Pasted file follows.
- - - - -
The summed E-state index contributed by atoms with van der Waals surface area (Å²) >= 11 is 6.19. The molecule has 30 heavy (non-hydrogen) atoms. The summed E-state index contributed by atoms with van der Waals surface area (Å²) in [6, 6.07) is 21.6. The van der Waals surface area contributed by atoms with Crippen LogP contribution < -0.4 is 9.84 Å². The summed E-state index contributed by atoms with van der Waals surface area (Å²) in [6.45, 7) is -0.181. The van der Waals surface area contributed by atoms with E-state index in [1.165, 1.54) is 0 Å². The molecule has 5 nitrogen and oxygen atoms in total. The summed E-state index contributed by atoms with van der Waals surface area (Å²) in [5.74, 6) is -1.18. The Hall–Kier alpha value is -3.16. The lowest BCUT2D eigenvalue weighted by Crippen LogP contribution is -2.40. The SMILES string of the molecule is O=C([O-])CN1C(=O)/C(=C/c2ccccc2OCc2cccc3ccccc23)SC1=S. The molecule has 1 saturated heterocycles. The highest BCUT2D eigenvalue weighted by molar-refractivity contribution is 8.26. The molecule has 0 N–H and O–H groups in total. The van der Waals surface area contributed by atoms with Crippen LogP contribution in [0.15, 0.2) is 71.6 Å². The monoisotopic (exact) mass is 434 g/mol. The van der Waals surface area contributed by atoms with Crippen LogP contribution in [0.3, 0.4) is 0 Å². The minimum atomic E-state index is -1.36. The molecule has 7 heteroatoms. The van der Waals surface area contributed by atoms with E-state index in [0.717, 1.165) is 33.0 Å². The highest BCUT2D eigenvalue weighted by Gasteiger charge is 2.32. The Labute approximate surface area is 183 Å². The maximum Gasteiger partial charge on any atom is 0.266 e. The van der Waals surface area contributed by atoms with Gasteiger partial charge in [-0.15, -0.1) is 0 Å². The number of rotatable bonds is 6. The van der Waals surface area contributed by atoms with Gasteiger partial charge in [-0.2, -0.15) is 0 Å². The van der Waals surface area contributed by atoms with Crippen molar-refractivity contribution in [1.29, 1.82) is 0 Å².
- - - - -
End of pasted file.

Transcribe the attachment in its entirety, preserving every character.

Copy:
The summed E-state index contributed by atoms with van der Waals surface area (Å²) >= 11 is 6.19. The molecule has 30 heavy (non-hydrogen) atoms. The summed E-state index contributed by atoms with van der Waals surface area (Å²) in [6, 6.07) is 21.6. The van der Waals surface area contributed by atoms with Crippen LogP contribution < -0.4 is 9.84 Å². The summed E-state index contributed by atoms with van der Waals surface area (Å²) in [6.45, 7) is -0.181. The van der Waals surface area contributed by atoms with E-state index in [1.165, 1.54) is 0 Å². The molecule has 5 nitrogen and oxygen atoms in total. The summed E-state index contributed by atoms with van der Waals surface area (Å²) in [5.74, 6) is -1.18. The Hall–Kier alpha value is -3.16. The lowest BCUT2D eigenvalue weighted by Crippen LogP contribution is -2.40. The SMILES string of the molecule is O=C([O-])CN1C(=O)/C(=C/c2ccccc2OCc2cccc3ccccc23)SC1=S. The molecule has 1 saturated heterocycles. The highest BCUT2D eigenvalue weighted by molar-refractivity contribution is 8.26. The molecule has 0 N–H and O–H groups in total. The van der Waals surface area contributed by atoms with Crippen LogP contribution in [0.15, 0.2) is 71.6 Å². The monoisotopic (exact) mass is 434 g/mol. The van der Waals surface area contributed by atoms with Crippen LogP contribution in [0.3, 0.4) is 0 Å². The minimum atomic E-state index is -1.36. The molecule has 7 heteroatoms. The van der Waals surface area contributed by atoms with E-state index in [0.717, 1.165) is 33.0 Å². The highest BCUT2D eigenvalue weighted by Gasteiger charge is 2.32. The Labute approximate surface area is 183 Å². The maximum Gasteiger partial charge on any atom is 0.266 e. The van der Waals surface area contributed by atoms with Gasteiger partial charge in [-0.15, -0.1) is 0 Å². The number of rotatable bonds is 6. The van der Waals surface area contributed by atoms with Gasteiger partial charge in [-0.2, -0.15) is 0 Å². The van der Waals surface area contributed by atoms with Crippen molar-refractivity contribution in [1.29, 1.82) is 0 Å².